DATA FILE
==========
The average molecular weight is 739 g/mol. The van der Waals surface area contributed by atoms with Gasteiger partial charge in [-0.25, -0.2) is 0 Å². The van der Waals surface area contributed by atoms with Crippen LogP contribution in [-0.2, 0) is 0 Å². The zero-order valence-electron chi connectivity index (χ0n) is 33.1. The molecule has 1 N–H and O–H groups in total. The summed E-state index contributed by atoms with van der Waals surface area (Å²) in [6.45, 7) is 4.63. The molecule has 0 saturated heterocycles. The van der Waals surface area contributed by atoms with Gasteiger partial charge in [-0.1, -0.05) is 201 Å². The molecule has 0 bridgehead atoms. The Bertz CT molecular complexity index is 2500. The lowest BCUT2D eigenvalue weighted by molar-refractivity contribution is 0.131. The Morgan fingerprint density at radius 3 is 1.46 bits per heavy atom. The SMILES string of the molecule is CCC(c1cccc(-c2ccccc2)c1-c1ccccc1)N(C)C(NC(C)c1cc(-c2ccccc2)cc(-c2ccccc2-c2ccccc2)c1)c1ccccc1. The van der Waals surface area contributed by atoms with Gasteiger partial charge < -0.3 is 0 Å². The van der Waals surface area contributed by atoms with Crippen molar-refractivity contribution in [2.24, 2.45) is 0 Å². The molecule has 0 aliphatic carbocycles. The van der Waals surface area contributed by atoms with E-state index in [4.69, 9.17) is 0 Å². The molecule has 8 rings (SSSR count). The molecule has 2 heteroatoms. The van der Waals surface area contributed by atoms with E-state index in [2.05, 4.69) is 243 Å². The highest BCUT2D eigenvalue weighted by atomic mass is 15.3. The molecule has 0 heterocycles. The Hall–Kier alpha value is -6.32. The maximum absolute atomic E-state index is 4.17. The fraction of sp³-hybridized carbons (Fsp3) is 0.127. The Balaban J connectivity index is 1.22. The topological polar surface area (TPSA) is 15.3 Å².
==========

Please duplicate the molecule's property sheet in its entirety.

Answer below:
The average molecular weight is 739 g/mol. The van der Waals surface area contributed by atoms with Gasteiger partial charge in [-0.25, -0.2) is 0 Å². The van der Waals surface area contributed by atoms with Crippen LogP contribution in [-0.2, 0) is 0 Å². The zero-order valence-electron chi connectivity index (χ0n) is 33.1. The molecule has 1 N–H and O–H groups in total. The summed E-state index contributed by atoms with van der Waals surface area (Å²) in [6.45, 7) is 4.63. The molecule has 0 saturated heterocycles. The van der Waals surface area contributed by atoms with Gasteiger partial charge in [-0.1, -0.05) is 201 Å². The molecule has 0 bridgehead atoms. The Bertz CT molecular complexity index is 2500. The lowest BCUT2D eigenvalue weighted by molar-refractivity contribution is 0.131. The Morgan fingerprint density at radius 3 is 1.46 bits per heavy atom. The SMILES string of the molecule is CCC(c1cccc(-c2ccccc2)c1-c1ccccc1)N(C)C(NC(C)c1cc(-c2ccccc2)cc(-c2ccccc2-c2ccccc2)c1)c1ccccc1. The van der Waals surface area contributed by atoms with Gasteiger partial charge < -0.3 is 0 Å². The van der Waals surface area contributed by atoms with Crippen molar-refractivity contribution in [2.24, 2.45) is 0 Å². The molecule has 0 aliphatic carbocycles. The van der Waals surface area contributed by atoms with E-state index in [4.69, 9.17) is 0 Å². The molecule has 8 rings (SSSR count). The molecule has 2 heteroatoms. The van der Waals surface area contributed by atoms with E-state index in [2.05, 4.69) is 243 Å². The highest BCUT2D eigenvalue weighted by atomic mass is 15.3. The molecule has 0 heterocycles. The Hall–Kier alpha value is -6.32. The maximum absolute atomic E-state index is 4.17. The fraction of sp³-hybridized carbons (Fsp3) is 0.127. The Balaban J connectivity index is 1.22. The topological polar surface area (TPSA) is 15.3 Å².